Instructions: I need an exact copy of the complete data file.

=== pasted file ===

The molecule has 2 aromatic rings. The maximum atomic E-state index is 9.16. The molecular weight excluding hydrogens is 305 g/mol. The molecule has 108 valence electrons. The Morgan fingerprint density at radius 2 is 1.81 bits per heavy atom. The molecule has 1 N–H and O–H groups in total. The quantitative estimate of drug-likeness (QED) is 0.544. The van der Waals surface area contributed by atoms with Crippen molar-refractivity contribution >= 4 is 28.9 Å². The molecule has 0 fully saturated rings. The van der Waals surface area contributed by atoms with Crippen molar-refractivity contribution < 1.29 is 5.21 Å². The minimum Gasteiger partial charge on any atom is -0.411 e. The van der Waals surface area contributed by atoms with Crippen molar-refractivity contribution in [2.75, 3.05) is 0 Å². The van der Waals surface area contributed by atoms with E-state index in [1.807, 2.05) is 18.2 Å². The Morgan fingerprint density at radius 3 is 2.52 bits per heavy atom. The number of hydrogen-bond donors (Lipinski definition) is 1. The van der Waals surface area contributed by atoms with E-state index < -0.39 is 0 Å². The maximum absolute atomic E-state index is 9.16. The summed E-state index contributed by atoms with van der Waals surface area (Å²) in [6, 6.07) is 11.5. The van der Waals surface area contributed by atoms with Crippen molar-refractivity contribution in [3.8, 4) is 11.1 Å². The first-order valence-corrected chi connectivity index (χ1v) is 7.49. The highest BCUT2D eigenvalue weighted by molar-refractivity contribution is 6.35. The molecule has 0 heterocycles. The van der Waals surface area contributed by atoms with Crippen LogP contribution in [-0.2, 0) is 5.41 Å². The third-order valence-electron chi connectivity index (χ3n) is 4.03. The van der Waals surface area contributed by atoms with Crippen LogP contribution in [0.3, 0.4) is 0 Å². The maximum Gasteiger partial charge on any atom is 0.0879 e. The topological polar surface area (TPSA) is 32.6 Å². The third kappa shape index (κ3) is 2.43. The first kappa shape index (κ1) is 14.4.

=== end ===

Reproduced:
The molecule has 2 aromatic rings. The maximum atomic E-state index is 9.16. The molecular weight excluding hydrogens is 305 g/mol. The molecule has 108 valence electrons. The Morgan fingerprint density at radius 2 is 1.81 bits per heavy atom. The molecule has 1 N–H and O–H groups in total. The quantitative estimate of drug-likeness (QED) is 0.544. The van der Waals surface area contributed by atoms with Crippen molar-refractivity contribution >= 4 is 28.9 Å². The molecule has 0 fully saturated rings. The van der Waals surface area contributed by atoms with Crippen molar-refractivity contribution < 1.29 is 5.21 Å². The minimum Gasteiger partial charge on any atom is -0.411 e. The van der Waals surface area contributed by atoms with Crippen molar-refractivity contribution in [2.75, 3.05) is 0 Å². The van der Waals surface area contributed by atoms with E-state index in [1.807, 2.05) is 18.2 Å². The Morgan fingerprint density at radius 3 is 2.52 bits per heavy atom. The number of hydrogen-bond donors (Lipinski definition) is 1. The van der Waals surface area contributed by atoms with E-state index < -0.39 is 0 Å². The maximum absolute atomic E-state index is 9.16. The summed E-state index contributed by atoms with van der Waals surface area (Å²) in [6, 6.07) is 11.5. The van der Waals surface area contributed by atoms with Crippen molar-refractivity contribution in [3.8, 4) is 11.1 Å². The first-order valence-corrected chi connectivity index (χ1v) is 7.49. The highest BCUT2D eigenvalue weighted by molar-refractivity contribution is 6.35. The molecule has 0 heterocycles. The van der Waals surface area contributed by atoms with Crippen LogP contribution in [-0.2, 0) is 5.41 Å². The third-order valence-electron chi connectivity index (χ3n) is 4.03. The van der Waals surface area contributed by atoms with Crippen LogP contribution in [0.3, 0.4) is 0 Å². The maximum Gasteiger partial charge on any atom is 0.0879 e. The topological polar surface area (TPSA) is 32.6 Å². The third kappa shape index (κ3) is 2.43. The first kappa shape index (κ1) is 14.4.